AT&T is petitioning the FCC to block rival T-Mobile US's plan to use SpaceX's satellite service to boost its mobile network coverage.

Mary Lennighan

May 22, 2023

3 Min Read
Communication network above Earth for global business and finance digital exchange. Internet of things (IoT), blockchain,
Communication network above Earth for global business and finance digital exchange. Internet of things (IoT), blockchain, smart connected cities, futuristic technology concept. Satellite view.

AT&T is petitioning the FCC to block rival T-Mobile US’s plan to use SpaceX’s satellite service to boost its mobile network coverage.

The US operator hopes the regulator will put the brakes on T-Mobile’s plans – at least for now – citing possible interference issues and the breaking of spectrum allocation rules, it explained in a filing published on Friday. The FCC had called for comments after T-Mobile and SpaceX requested authorisation to deploy supplemental coverage from space, or SCS, to supplement the mobile operator’s terrestrial network using SpaceX satellites.

“The FCC’s rules do not permit SpaceX’s proposed use of T-Mobile’s terrestrial spectrum, and Applicants fail to even request—much less justify—rule waivers that would be necessary to authorize their proposed SCS authorizations,” AT&T’s filing reads.

“More broadly, the Applicants’ technical showings are woefully insufficient regarding the risk of harmful interference posed by their planned SCS deployments. SpaceX and T-Mobile’s applications fall far short of meeting the threshold for waiver and cannot be granted in their current state,” it says.

T-Mobile announced its intention to work with SpaceX to fill coverage gaps in its US network last August, its focus being on reaching remote areas that are difficult to cover with traditional mobile networks. Specifically, there are well over half a million square miles of US landmass with no mobile signal, as well as vast stretches of ocean, it said at the time.

The companies pledged to create a new network, broadcast for SpaceX’s Starlink satellites using T-Mobile’s mid-band spectrum – its G Block frequencies, that is – to offer a satellite-to-cellular services providing near complete coverage “almost anywhere a customer can see the sky.”

Using LEO satellites, such as the Starlink constellation, to boost cellular network coverage clearly makes a lot of sense. So much so, that AT&T is at it too.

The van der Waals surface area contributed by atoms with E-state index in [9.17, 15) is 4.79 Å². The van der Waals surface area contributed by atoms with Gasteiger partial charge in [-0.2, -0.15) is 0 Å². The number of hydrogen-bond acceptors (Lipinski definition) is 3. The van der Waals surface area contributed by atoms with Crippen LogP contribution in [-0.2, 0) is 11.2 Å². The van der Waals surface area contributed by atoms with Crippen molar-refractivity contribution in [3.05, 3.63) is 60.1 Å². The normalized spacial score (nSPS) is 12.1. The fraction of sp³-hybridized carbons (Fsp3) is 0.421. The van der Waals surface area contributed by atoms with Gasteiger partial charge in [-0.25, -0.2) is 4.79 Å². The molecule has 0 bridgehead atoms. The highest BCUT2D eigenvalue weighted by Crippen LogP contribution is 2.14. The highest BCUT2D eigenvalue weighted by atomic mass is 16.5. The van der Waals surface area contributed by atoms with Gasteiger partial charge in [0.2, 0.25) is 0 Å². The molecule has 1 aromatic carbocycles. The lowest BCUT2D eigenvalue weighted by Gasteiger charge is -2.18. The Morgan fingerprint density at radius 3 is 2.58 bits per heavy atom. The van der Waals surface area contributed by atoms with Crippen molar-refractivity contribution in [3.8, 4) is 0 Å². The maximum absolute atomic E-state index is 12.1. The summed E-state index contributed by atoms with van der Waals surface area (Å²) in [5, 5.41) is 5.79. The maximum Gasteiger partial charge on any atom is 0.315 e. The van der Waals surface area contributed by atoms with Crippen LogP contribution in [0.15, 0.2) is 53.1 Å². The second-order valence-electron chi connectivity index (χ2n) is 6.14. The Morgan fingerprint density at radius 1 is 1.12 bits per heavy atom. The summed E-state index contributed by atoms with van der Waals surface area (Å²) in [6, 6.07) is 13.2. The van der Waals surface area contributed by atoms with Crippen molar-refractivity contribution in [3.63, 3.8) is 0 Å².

It has inked a deal with AST SpaceMobile with a similar goal, and was involved in the latter’s biggest testing milestone earlier this year; AST SpaceMobile was excited to announce a month ago that it had successfully carried out a direct voice call between the US and Japan, via its LEO satellite constellation, using standard smartphones and AT&T spectrum.

AT&T mentions this and other trials with AST SpaceMobile in its FCC filing as examples of its commitment to demonstrate that their collaboration will not cause interference with authorised terrestrial systems. It also highlights its own regulatory applications, the implication being that it and AST SpaceMobile are doing it right, as well as pointing out T-Mobile and SpaceX’s apparent lack of actual progress in their deployment thus far:

“To date, it does not appear that SpaceX and T-Mobile have begun testing any SCS deployments,” it states.

It could be that AT&T is genuinely concerned about its rival’s rollout plans; it responded to the FCC’s call for comments in its capacity as a holder of adjacent broadband PCS C Block spectrum, after all.

But it is perhaps more likely that AT&T is using every tool at its disposal to get ahead in this space race. After all, the first mobile operator to be able to provide decent mobile coverage in hard-to-reach areas will surely have an advantage when it comes to signing up customers.


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About the Author(s)

Mary Lennighan

Mary has been following developments in the telecoms industry for more than 20 years. She is currently a freelance journalist, having stepped down as editor of Total Telecom in late 2017; her career history also includes three years at CIT Publications (now part of Telegeography) and a stint at Reuters. Mary's key area of focus is on the business of telecoms, looking at operator strategy and financial performance, as well as regulatory developments, spectrum allocation and the like. She holds a Bachelor's degree in modern languages and an MA in Italian language and literature.

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